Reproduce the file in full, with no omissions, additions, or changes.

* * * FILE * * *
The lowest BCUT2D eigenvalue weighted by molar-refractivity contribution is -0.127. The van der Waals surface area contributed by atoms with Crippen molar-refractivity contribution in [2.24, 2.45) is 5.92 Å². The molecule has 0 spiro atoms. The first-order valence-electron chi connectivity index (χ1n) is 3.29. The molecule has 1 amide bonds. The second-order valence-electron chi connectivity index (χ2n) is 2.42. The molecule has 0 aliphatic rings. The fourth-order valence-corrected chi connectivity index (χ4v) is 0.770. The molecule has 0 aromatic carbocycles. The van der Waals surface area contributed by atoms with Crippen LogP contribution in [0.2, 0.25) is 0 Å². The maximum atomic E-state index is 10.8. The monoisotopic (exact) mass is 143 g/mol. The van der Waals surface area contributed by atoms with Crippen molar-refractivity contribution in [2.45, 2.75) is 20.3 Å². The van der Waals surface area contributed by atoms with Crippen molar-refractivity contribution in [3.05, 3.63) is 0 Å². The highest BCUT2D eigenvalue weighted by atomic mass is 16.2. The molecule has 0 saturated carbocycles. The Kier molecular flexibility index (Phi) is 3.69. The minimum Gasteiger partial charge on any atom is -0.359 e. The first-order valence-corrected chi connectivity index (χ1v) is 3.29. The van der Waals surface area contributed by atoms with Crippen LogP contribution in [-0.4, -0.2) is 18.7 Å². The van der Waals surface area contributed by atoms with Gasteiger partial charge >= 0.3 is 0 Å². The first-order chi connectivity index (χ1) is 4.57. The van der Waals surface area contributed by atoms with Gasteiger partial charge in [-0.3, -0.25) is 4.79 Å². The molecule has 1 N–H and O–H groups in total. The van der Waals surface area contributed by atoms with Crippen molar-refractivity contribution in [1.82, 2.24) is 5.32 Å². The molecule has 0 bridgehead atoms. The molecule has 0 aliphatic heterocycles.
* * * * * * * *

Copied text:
The lowest BCUT2D eigenvalue weighted by molar-refractivity contribution is -0.127. The van der Waals surface area contributed by atoms with Crippen molar-refractivity contribution in [2.24, 2.45) is 5.92 Å². The molecule has 0 spiro atoms. The first-order valence-electron chi connectivity index (χ1n) is 3.29. The molecule has 1 amide bonds. The second-order valence-electron chi connectivity index (χ2n) is 2.42. The molecule has 0 aliphatic rings. The fourth-order valence-corrected chi connectivity index (χ4v) is 0.770. The molecule has 0 aromatic carbocycles. The van der Waals surface area contributed by atoms with Crippen LogP contribution in [0.2, 0.25) is 0 Å². The maximum atomic E-state index is 10.8. The monoisotopic (exact) mass is 143 g/mol. The van der Waals surface area contributed by atoms with Crippen molar-refractivity contribution in [2.45, 2.75) is 20.3 Å². The van der Waals surface area contributed by atoms with Crippen molar-refractivity contribution in [3.05, 3.63) is 0 Å². The highest BCUT2D eigenvalue weighted by atomic mass is 16.2. The molecule has 0 saturated carbocycles. The Kier molecular flexibility index (Phi) is 3.69. The minimum Gasteiger partial charge on any atom is -0.359 e. The first-order valence-corrected chi connectivity index (χ1v) is 3.29. The van der Waals surface area contributed by atoms with Crippen LogP contribution in [-0.4, -0.2) is 18.7 Å². The van der Waals surface area contributed by atoms with Gasteiger partial charge >= 0.3 is 0 Å². The first-order chi connectivity index (χ1) is 4.57. The van der Waals surface area contributed by atoms with Gasteiger partial charge in [-0.3, -0.25) is 4.79 Å². The molecule has 1 N–H and O–H groups in total. The van der Waals surface area contributed by atoms with Crippen molar-refractivity contribution in [1.82, 2.24) is 5.32 Å². The molecule has 0 bridgehead atoms. The molecule has 0 aliphatic heterocycles.